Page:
Fiat 500 vs MINI Electric vs Honda e: range and charging

The Fiat reigns supreme in this area, with a 199-mile range and 85kW rapid-charging capability

MINI Electric

Certain electric cars are capable of covering upwards of 400 miles on a single charge thanks to having enormous batteries. Whereas the trio of electric superminis we’re testing here feature much smaller batteries, similar to those offered in the original Nissan Leaf.

The MINI Electric and Honda e are only available with one battery size. In the MINI’s case, it’s a 32.6kWh unit, which on a full charge should allow you to cover around 140 to 145 miles. Similarly, despite its larger 35.5kWh battery, the Honda has a 131 to 137-mile range. During our testing, both had an estimated range of closer to 100 miles, although a figure like that is still suitable for shorter commutes, school runs and journeys into town.

The Fiat 500, meanwhile, offers a choice of two battery sizes – 24 or 42kWh – with all but the entry-level version getting the larger of the two. This Action model with the 24kWh battery is capable of just 115 miles on a charge, however those with the 42kWh have a claimed range of 199 miles.

Like the other two cars, though, the Fiat's real-world range fell short of the official claims; our example estimated 168 miles in Normal mode on a full charge. Switching to Range mode will add a couple of miles to that figure, but you need to go into Sherpa mode (which cuts power quite significantly and limits top speed to 50mph) if you want to get a 180-mile or more range.

Charging

Rapid charging is pretty much a standard feature of most modern electric cars. But the MINI Electric has a rather pedestrian maximum speed of 50kW – the slowest of the three cars here. While none of them reaches Tesla Supercharger speeds, higher-spec Fiat 500s like the one we tested at least stretch to 85kW, but the entry-level can only charge at up to 50kW. The Honda e outdoes them all, with 100kW recharging possible.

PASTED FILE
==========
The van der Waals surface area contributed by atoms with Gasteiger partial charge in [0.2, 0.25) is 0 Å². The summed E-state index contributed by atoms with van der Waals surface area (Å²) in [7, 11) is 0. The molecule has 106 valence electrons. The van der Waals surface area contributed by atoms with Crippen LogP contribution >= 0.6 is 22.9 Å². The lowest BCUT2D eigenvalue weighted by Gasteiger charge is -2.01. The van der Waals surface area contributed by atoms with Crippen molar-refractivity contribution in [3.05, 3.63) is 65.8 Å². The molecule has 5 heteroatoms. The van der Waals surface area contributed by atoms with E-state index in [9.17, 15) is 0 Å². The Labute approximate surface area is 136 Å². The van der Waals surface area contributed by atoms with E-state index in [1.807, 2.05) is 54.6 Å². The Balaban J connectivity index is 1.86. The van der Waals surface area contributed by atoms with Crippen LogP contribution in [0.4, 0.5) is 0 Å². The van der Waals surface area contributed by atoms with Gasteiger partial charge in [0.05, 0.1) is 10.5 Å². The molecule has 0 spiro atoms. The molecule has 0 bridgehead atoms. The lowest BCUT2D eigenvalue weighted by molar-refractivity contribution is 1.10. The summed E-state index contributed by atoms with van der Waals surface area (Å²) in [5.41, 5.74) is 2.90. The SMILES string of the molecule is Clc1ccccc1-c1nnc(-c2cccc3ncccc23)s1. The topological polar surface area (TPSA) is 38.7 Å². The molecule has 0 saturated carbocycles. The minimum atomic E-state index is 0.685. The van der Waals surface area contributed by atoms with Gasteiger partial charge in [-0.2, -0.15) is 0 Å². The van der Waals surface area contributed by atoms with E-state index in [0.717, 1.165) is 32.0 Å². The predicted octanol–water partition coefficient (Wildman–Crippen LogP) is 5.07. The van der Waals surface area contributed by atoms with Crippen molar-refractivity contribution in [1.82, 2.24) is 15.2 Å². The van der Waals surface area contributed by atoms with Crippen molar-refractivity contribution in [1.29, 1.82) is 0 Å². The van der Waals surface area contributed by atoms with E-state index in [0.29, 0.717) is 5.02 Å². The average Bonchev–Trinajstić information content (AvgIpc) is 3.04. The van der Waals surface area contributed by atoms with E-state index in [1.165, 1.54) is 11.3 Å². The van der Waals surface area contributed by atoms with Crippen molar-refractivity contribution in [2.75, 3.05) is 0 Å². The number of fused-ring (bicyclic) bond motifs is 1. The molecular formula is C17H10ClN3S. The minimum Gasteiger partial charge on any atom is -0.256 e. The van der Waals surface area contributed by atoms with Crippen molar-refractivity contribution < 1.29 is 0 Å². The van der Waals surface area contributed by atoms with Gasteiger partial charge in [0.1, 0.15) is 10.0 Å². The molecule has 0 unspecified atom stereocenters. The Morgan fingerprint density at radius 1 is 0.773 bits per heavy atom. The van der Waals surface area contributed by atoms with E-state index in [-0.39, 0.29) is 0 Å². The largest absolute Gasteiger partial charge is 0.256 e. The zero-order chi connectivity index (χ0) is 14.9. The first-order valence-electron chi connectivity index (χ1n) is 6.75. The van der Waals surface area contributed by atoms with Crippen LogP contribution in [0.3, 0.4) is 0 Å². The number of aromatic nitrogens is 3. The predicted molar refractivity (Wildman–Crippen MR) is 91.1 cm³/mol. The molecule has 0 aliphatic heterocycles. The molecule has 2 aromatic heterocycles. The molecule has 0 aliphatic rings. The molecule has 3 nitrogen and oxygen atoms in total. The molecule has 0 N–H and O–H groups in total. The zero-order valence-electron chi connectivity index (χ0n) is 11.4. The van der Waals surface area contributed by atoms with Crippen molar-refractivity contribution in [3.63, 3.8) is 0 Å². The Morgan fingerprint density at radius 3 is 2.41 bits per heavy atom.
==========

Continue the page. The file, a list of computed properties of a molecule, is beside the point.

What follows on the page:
But those maximum charging speeds don't necessarily matter in the real world, given that all three cars have relatively small batteries. For example, you can replenish both the Fiat and MINI from empty to 80% in 35 minutes if you find a fast enough charger, and while the Honda’s 100kW system is slightly quicker, a zero to 80% top-up takes only five minutes less.

Most buyers will be more concerned about charging times at the lower rates of a home wallbox or supermarket car-park charger. Fiat hasn't released estimated charging times for the 500 at 7.4kW – the fastest speed you'll see from the majority of UK domestic electricity setups. But the Italian brand does claim you can fully recharge the 500 in four hours and 15 minutes using an 11kW charger, so we expect it'll take six or seven hours to top up the 42kWh model using a regular home wallbox.

The MINI Electric should take just under five hours to recharge from a 7.4kW wallbox, while the Honda's slightly slower on-board charger means its actual speed tops out at 6.6kW, so it'll take just over five hours to do the same. The main thing is that all three cars can easily be recharged fully overnight during the hours when reduced electricity tariffs usually apply.

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